Local LifeWalk volunteer creates quilt of 25 years worth of history


Terry Bax is a top Lifewalk fundraiser who uses creative strategies to engage and entice donors. Here he poses with a quilt of 25 years worth of team t-shirts. (James Russell/Dallas Voice)


JAMES RUSSELL  |  Staff Writer

Local accountant Terry Bax first participated in LifeWalk, which benefits AIDS Arms, eight years ago. He was on the cusp of moving to Kansas City and was wishing he had gotten involved in the event much sooner.

“I wanted to be involved because I’ve had so many friends who died from AIDS-related illnesses. I just wanted to do something,” he said.

In 2012, Bax returned to Dallas. After establishing his independent accounting firm, he dedicated himself to LifeWalk. In that short amount of time, he has become one of the walk’s biggest fundraisers.

Team Clover, named for Bax’s clover tattoo, helped raised more than $53,000 last year, making it the second biggest fundraising LifeWalk team in 2014.
Bax solicits family and friends to donate, but he reaches his fundraising goals through a variety of other creative efforts, too. Emphasizing big events and projects as well as individual solicitations is the key to his success, he said.

Bax said his goal this year is to raise $100,000. To reach that, he’ll auction off a massive quilt, comprising 25 years of LifeWalk history, on Sunday, Oct. 4, the day of the walk. The 85-inch-by-101-inch quilt includes 200 blocks highlighting the teams involved in LifeWalk over 25 years. The six-inch-by-six-inch blocks will evoke many memories for any longtime LifeWalk participant. They include corporate or team logos and personal memories of now-departed walkers contributed by teams ranging from the now–closed Lanny’s Saloon to Starbucks.

Bax gathered every t-shirt and logo he could find, whether provided by AIDS Arms or from walkers he reached out to personally. He hunted down every last team to get pieces, and then the 200 blocks were patched together by a custom quilter. He said he wanted to include as much history as possible.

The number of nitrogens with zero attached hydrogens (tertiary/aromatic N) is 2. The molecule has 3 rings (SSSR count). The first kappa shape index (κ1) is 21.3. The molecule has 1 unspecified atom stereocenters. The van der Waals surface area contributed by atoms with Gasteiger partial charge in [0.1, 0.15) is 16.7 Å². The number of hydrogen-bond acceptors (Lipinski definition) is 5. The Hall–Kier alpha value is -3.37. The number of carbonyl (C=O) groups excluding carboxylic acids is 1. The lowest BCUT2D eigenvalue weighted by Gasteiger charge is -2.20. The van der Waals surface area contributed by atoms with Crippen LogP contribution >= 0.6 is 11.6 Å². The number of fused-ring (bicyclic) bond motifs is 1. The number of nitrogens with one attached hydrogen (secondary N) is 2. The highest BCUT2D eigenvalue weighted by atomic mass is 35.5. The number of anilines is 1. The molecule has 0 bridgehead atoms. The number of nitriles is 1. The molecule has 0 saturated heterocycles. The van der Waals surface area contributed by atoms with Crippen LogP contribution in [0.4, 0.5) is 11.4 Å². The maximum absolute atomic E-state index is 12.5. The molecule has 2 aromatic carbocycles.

Lifewalk-1“Making this quilt at such a pivotal time not only honors the past but the progress we’ve made since [the AIDS crisis first hit] for gay rights. It’s so much more than AIDS,” he said. “It also represents people working toward the common good.”

Friends initially shrug when he describes the quilt, he said. But, “I tell them they have to see it. When they see it, their mouths drop open. It even gives me goose bumps thinking about it,” he added.

The quilt isn’t his only creative fundraising project. Last year, Bax asked each bar to pitch in as well. With help from the Kansas City AIDS Walk, he asked each bar to build a Putt Putt-style golf holes. It was a hit, and not just for the bars: Team Clover raised $2,500.

This year, the Team Clover Open, as Bax called it, will take place Saturday, Aug. 29. He anticipates easily raising $20,000 from a combination of participation fees from the bars and 20 teams.

A personal plea still matters though. Bax said he still sends texts and e-mails to family and friends, reminding them to donate to Team Clover. All of them are more than happy to donate.

“I sometimes ask myself, ‘Why do I do this to myself?’” he said. “I do things out of passion. But I’m also competitive. It’s a great use of skills. I’m able to help a cause.”

This article appeared in the Dallas Voice print edition April 24, 2015.